Monthly Archives: March 2012

Browser Revocation Behavior Needs Improvement

Today the best behaving client for revocation behavior is that of Windows, in the case of browsers that means IE and Chrome.

With that said it has a very fundamental problem, if it reaches a CA’s OCSP responder and it provides an authoritative “that’s not mine” (aka Unknown) clients built on this platform treat the certificate as good.

You got that right; it treats a certificate that is clearly invalid as good! This unfortunately is a common behavior that all the browsers implement today.

The other browsers are even worse, Firefox for example:

  1. Do not  maintain a cache across sessions – This is akin of your browser downloading the same image every time you opened a new browser session instead of relying on a cached copy.
  2. Does OCSP requests over POST vs. GET – This prevents OCSP responders from practically utilizing CDN technology or cost-effectively doing geographic distribution of responders
  3. Do not support OCSP stapling – IE has supported this since 2008, Firefox even paid OpenSSL to add support around the same time but they have yet to get support in themselves.

These each seem like fairly small items but when you look at all these issues as a whole they significantly contribute the reality we face today – Revocation Checking isn’t working.

There are other problems as well, for example:

In some cases browsers do support GET as a means to do a OCSP request but if they receive a “stale” or “expired” response from an intermediary cache (such as a corporate proxy server) they do not retry the request bypassing the proxy.

All browsers today do synchronous revocation checking, imagine if your browser only downloaded one image at a time in series; that’s in-essence what the browsers are doing today.

These and other client behaviors contribute to reliability and performance problems that are preventing Hard Revocation Checking from being deployed. These issues need to be addressed and the browser vendors need to start publishing metrics on what the failure rates are as well as under what conditions they fail so that any remaining issues on the responder side can be resolved.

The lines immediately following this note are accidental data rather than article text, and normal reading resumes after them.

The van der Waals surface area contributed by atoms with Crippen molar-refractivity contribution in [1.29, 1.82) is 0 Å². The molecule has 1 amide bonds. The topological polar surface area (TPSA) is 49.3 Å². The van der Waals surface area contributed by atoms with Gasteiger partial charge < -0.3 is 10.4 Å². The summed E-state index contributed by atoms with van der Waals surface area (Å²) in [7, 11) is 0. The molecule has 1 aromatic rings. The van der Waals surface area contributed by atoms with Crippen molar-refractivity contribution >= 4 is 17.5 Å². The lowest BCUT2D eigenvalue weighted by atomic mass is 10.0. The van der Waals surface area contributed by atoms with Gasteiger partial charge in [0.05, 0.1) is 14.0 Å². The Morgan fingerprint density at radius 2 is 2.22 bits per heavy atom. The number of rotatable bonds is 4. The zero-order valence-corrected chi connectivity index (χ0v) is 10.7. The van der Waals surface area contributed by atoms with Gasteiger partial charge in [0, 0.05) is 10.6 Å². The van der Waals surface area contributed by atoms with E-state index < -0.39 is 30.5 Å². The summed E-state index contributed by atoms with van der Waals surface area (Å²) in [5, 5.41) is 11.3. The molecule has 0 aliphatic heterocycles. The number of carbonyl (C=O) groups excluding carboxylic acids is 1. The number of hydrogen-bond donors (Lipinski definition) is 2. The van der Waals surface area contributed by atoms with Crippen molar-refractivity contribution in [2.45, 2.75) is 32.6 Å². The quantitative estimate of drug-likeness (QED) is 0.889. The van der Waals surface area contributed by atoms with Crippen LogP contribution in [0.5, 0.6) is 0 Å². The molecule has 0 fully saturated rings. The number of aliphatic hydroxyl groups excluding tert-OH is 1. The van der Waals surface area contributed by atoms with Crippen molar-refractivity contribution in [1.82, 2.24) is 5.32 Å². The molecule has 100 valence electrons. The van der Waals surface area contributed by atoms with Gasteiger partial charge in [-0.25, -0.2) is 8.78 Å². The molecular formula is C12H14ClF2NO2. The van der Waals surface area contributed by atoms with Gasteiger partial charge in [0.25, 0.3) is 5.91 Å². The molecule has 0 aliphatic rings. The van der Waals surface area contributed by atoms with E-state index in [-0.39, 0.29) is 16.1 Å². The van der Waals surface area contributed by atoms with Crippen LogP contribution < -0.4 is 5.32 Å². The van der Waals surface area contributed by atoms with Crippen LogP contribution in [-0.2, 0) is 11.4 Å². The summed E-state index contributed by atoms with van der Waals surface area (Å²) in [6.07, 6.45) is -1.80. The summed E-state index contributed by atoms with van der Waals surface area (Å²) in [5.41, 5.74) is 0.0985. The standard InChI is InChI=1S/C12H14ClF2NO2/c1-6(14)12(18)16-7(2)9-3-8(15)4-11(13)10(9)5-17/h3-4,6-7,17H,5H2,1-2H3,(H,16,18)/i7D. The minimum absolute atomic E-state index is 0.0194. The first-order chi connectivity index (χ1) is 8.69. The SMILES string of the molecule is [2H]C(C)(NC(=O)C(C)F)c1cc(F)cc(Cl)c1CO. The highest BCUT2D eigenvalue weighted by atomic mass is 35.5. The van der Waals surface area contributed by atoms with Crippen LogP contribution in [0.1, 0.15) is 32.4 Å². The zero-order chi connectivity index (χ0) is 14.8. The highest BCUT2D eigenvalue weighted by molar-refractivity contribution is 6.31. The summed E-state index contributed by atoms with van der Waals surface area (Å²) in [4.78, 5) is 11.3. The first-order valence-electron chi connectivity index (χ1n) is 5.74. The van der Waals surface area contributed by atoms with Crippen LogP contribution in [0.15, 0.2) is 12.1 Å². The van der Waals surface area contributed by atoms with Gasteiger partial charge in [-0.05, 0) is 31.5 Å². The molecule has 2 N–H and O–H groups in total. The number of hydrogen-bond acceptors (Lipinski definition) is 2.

OCSP Responder Performance Needs Improvement

Recently I set up a PingDom monitor to track the overall performance of the various OCSP responders out there, PingDom is limited to doing GETs and cannot parse the responses from the responders but it’s a fair mechanism to look at response time.

These tests run from a number of different global locations and are averaged together, the locations change but the same locations are used for each set of tests so again this seems fair.

I decided to use the Google logo as my control test, as it is about the same size as a larger OCSP response, after about a month of monitoring this is what I saw:

Test Avg. Response time
Google Logo (3972 bytes)

44 ms

GoDaddy OCSP

186 ms

GlobalSign OCSP

228 ms

Digicert OCSP

266 ms

Comodo OCSP

268 ms

TrustCenter OCSP

273 ms

TrustWave OCSP

315 ms

Startcom OCSP

364 ms

Entrust OCSP

371 ms

Geotrust OCSP

432 ms

VeriSign OCSP

510 ms

CyberTrust OCSP

604 ms

Certum OCSP

776 ms

As you can see the fastest responder is over four times slower than the Google logo, far from acceptable.

When looking at the individual responses and their responses this is what I saw:

  • Very few responders are using CDNs, AnyCast or other techniques to globally distribute responses.
  • Only a handful of responders have multiple DNS entries for failover scenarios.
  • Quite a few responders are not following the HTTP caching header requirements in RFC 5019.
  • Most responders are not sending CA signed responses which reduce the response size significantly (down to 471 bytes), in my opinion a OCSP responder should do this for all pre-produced responses.
  • Some responders are returning Unknown for out of scope responses, this really isn’t safe for unauthenticated requests as it exposes the responder to resource consumption denial of service for against the signing keys.
  • Response freshness ranges from 6 hours to 14 days, I am quite sure the six hour responses are failing for a very large % of the internet community due to time skew; 4 days appear to be optimum.